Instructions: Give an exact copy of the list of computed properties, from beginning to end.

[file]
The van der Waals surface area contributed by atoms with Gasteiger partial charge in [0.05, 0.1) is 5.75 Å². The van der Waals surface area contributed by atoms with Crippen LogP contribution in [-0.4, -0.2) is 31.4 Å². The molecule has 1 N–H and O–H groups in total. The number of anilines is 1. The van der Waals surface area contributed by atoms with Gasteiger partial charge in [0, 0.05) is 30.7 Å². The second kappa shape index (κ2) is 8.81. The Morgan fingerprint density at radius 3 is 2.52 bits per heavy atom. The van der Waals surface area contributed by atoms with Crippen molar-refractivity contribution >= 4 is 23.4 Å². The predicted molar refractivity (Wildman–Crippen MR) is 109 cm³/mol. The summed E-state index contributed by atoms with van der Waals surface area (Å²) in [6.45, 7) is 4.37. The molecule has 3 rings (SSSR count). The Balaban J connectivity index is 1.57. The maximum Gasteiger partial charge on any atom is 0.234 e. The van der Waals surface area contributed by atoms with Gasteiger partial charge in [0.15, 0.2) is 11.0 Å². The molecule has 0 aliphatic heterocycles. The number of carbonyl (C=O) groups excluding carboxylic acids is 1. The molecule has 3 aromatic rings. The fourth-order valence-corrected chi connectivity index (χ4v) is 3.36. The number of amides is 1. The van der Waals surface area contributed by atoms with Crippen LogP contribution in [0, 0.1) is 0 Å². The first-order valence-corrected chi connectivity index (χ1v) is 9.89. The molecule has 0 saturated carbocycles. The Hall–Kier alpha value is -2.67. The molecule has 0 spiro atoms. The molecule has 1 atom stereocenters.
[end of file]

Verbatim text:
The van der Waals surface area contributed by atoms with Gasteiger partial charge in [0.05, 0.1) is 5.75 Å². The van der Waals surface area contributed by atoms with Crippen LogP contribution in [-0.4, -0.2) is 31.4 Å². The molecule has 1 N–H and O–H groups in total. The number of anilines is 1. The van der Waals surface area contributed by atoms with Gasteiger partial charge in [0, 0.05) is 30.7 Å². The second kappa shape index (κ2) is 8.81. The Morgan fingerprint density at radius 3 is 2.52 bits per heavy atom. The van der Waals surface area contributed by atoms with Crippen molar-refractivity contribution >= 4 is 23.4 Å². The predicted molar refractivity (Wildman–Crippen MR) is 109 cm³/mol. The summed E-state index contributed by atoms with van der Waals surface area (Å²) in [6.45, 7) is 4.37. The molecule has 3 rings (SSSR count). The Balaban J connectivity index is 1.57. The maximum Gasteiger partial charge on any atom is 0.234 e. The van der Waals surface area contributed by atoms with Gasteiger partial charge in [0.15, 0.2) is 11.0 Å². The molecule has 0 aliphatic heterocycles. The number of carbonyl (C=O) groups excluding carboxylic acids is 1. The molecule has 3 aromatic rings. The fourth-order valence-corrected chi connectivity index (χ4v) is 3.36. The number of amides is 1. The van der Waals surface area contributed by atoms with Crippen LogP contribution in [0, 0.1) is 0 Å². The first-order valence-corrected chi connectivity index (χ1v) is 9.89. The molecule has 0 saturated carbocycles. The Hall–Kier alpha value is -2.67. The molecule has 0 spiro atoms. The molecule has 1 atom stereocenters.